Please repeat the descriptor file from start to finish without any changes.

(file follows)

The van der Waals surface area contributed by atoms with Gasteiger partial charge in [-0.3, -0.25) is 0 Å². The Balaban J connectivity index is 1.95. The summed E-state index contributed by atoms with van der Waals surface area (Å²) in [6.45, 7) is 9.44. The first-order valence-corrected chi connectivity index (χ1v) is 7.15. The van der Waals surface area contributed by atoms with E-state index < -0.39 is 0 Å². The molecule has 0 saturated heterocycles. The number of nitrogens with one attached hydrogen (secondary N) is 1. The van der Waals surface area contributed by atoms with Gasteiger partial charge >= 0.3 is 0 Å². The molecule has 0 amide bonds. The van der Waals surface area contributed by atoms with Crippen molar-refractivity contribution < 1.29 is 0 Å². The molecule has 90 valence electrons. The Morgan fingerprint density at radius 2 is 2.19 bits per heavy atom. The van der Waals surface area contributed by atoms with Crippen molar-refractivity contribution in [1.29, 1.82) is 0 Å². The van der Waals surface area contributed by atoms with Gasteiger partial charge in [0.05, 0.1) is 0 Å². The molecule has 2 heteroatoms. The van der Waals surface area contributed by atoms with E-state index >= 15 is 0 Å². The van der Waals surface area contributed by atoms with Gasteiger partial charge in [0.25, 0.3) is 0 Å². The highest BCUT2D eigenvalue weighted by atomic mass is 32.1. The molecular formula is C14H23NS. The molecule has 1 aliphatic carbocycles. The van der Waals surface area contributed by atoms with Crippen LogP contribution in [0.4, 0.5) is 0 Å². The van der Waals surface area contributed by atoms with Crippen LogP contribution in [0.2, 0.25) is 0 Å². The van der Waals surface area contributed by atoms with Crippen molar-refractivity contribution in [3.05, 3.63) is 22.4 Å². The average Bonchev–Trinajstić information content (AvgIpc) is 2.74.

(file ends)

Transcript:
The van der Waals surface area contributed by atoms with Gasteiger partial charge in [-0.3, -0.25) is 0 Å². The Balaban J connectivity index is 1.95. The summed E-state index contributed by atoms with van der Waals surface area (Å²) in [6.45, 7) is 9.44. The first-order valence-corrected chi connectivity index (χ1v) is 7.15. The van der Waals surface area contributed by atoms with E-state index < -0.39 is 0 Å². The molecule has 0 saturated heterocycles. The number of nitrogens with one attached hydrogen (secondary N) is 1. The van der Waals surface area contributed by atoms with Gasteiger partial charge >= 0.3 is 0 Å². The molecule has 0 amide bonds. The van der Waals surface area contributed by atoms with Crippen molar-refractivity contribution < 1.29 is 0 Å². The molecule has 90 valence electrons. The Morgan fingerprint density at radius 2 is 2.19 bits per heavy atom. The van der Waals surface area contributed by atoms with Crippen molar-refractivity contribution in [1.29, 1.82) is 0 Å². The van der Waals surface area contributed by atoms with Gasteiger partial charge in [0.05, 0.1) is 0 Å². The molecule has 2 heteroatoms. The van der Waals surface area contributed by atoms with E-state index >= 15 is 0 Å². The van der Waals surface area contributed by atoms with Gasteiger partial charge in [0.25, 0.3) is 0 Å². The highest BCUT2D eigenvalue weighted by atomic mass is 32.1. The molecular formula is C14H23NS. The molecule has 1 aliphatic carbocycles. The van der Waals surface area contributed by atoms with Crippen LogP contribution in [0.4, 0.5) is 0 Å². The van der Waals surface area contributed by atoms with Crippen LogP contribution in [0.2, 0.25) is 0 Å². The van der Waals surface area contributed by atoms with Crippen molar-refractivity contribution in [3.05, 3.63) is 22.4 Å². The average Bonchev–Trinajstić information content (AvgIpc) is 2.74.